09 September 2010

Peninsula Rail Corridor Road Crossings

Click to enlarge, or better yet, download the PDF (57 kB)

20 comments:

  1. Thanks, Clem. This will help me 'sperg out and explore the entire Caltrain corridor with Google's Bird's Eye View imagery.

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  2. Very nice reference graphic, Clem. That was yeoman's work.

    It shows how the remaining grade crossings are concentrated in several clusters in the 20-mile section between South SF and south Palo Alto.

    In that section, the majority of the grade separations that do exist have the trains running above the cross traffic lanes. I presume the dotted blue circles for what appear to be San Mateo and Angus Ave in San Mateo refer to already-planned split grade separations.

    Clearly, many mid-peninsula communities have not been eager to implement full grade separation on their own dime, even though there has been, on average, roughly one suicide or fatal accident on the tracks each month. This might be excusable if these cities and counties were too poor to afford the public works, but that really hasn't been the case for at least several decades.

    Historically, the mid-peninsula cities have implemented selected grade separations only if and where the constraints on cross traffic capacity became severe enough to override the objections of the small number of voters who own property abutting the tracks, regardless of whether those objections related to property access or to visual impact.

    The only crossings at which Caltrain runs underground and cars at grade are in SF and there only because the local topography was too steep for Southern Pacific's steam engines to negotiate. The total number of miles of new railroad tunnels and trenches constructed in the SF peninsula since 1906 is ZERO.

    Therefore, claiming that the only types of grade separation that is compatible with the existing architectural environment in the mid-peninsula are trenches and tunnels - funded entirely by non-local sources, no less - amounts to a new definition of chutzpah. There simply is no precedent for trenching in the area.

    The crux of the issue is that the combination of Caltrain's plans for 2025 and CHSRA's plans for HSR service represent a huge increase in both passenger demand and rail traffic volume over the next few decades. There is no precedent for that, either.

    Given the history of incremental grade separations in the SF peninsula, it is tempting to defer additional grade separations to whenever Caltrain and/or the HSR operator(s) can demonstrate sufficient real-world demand for substantially expanded service.

    Tempting, but foolish: there is now a once-in-a-century opportunity to fund these projects out of state, federal and (perhaps) private coffers. Caving to irate voters who took the risk of purchasing private property abutting an active railroad could saddle peninsula cities and counties with huge future liabilities. Meanwhile, crossing safety would remain compromised and the regional economy would continue to incur opportunity costs due to delays at frequently closed crossing gates.

    All of the above would still apply if CHSRA were to reduce its speed target below 125mph, i.e. the point at which FRA insists on full grade separation on safety grounds alone.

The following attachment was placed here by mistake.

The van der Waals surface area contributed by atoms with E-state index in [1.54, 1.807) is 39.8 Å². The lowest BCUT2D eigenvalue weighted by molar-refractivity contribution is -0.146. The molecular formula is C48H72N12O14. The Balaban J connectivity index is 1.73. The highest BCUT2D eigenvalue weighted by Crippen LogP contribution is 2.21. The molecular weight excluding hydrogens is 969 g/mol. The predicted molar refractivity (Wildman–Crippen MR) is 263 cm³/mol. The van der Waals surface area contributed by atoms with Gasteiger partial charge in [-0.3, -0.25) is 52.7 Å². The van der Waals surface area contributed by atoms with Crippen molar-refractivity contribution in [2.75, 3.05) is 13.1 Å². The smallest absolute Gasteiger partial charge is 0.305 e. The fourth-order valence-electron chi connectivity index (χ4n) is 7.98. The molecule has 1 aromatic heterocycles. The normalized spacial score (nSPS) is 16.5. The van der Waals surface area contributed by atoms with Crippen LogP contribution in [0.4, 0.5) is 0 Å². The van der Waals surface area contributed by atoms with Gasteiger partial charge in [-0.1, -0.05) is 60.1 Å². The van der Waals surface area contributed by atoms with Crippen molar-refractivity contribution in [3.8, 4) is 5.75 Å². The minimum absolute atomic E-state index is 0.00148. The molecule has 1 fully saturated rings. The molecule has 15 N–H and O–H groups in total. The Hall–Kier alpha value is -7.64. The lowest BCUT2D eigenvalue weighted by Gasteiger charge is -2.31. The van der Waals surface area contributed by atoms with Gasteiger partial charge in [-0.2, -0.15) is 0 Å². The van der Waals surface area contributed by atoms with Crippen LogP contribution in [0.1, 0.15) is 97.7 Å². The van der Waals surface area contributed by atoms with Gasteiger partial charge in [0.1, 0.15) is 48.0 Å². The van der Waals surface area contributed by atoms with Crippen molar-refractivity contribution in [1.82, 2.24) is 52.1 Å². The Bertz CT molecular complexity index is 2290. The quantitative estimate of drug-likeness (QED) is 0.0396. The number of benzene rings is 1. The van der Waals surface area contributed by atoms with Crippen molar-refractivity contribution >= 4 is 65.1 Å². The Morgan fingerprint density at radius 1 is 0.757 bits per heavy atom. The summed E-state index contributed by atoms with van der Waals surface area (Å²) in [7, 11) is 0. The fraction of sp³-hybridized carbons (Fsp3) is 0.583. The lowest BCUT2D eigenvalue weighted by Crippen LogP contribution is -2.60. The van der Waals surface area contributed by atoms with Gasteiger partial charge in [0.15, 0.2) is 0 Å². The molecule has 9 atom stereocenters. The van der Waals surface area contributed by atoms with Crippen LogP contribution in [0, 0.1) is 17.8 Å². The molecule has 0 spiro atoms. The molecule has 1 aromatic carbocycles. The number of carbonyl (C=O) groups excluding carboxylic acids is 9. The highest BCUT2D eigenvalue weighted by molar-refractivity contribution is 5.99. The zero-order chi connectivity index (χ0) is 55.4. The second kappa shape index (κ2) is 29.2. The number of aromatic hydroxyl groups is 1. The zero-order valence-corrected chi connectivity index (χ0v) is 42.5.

Therefore, even though some peninsula residents do vociferously oppose it, separating all of the remaining 43 grade crossings with tracks at or above grade is actually a really good idea IMHO.

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  3. @ Rafael

    "The total number of miles of new railroad tunnels and trenches constructed in the SF peninsula since 1906 is ZERO."

    Not quite true. BART has been tunneled in many locations since, as has Muni.

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  4. I think this is information for your resources tab, Clem.

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  5. @ Peter -

    fair enough, the BART extension to SFO did indeed involve super-expensive trenching and tunneling. I was thinking narrowly in terms of the standard gauge tracks.

    As for SF itself, I guess it's geographically part of the peninsula. Politically, I think of the "SF peninsula" as distinct from the city. So that's where that came from.

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  6. I remain puzzled as to how the grade separation would make things any worse for those with property already along the corridor, especially in places like Burlingame where the tracks are almost universally (everywhere there is residential property next to the tracks) behind cover of trees. I just don't understand it.

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  7. @ anon @ 15:37 -

    Those trees might well have to be felled if the number of tracks is indeed increased from 2 to 4 throughout the Caltrain corridor, as CHSRA is proposing.

    The issue of whether or not and which types of grade separations are desirable ought to be distinct from the issue of the number of tracks, but in the real world they are intertwined.

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  8. In the case of Burlingame, if the City is so adamant on having a trench, the width alone of the trench would probably lead to even more trees being cut down as the root systems would be significantly damaged. On the other hand, if a above-ground structure was built perhaps that could do more to preserve root structures and therefore help save trees.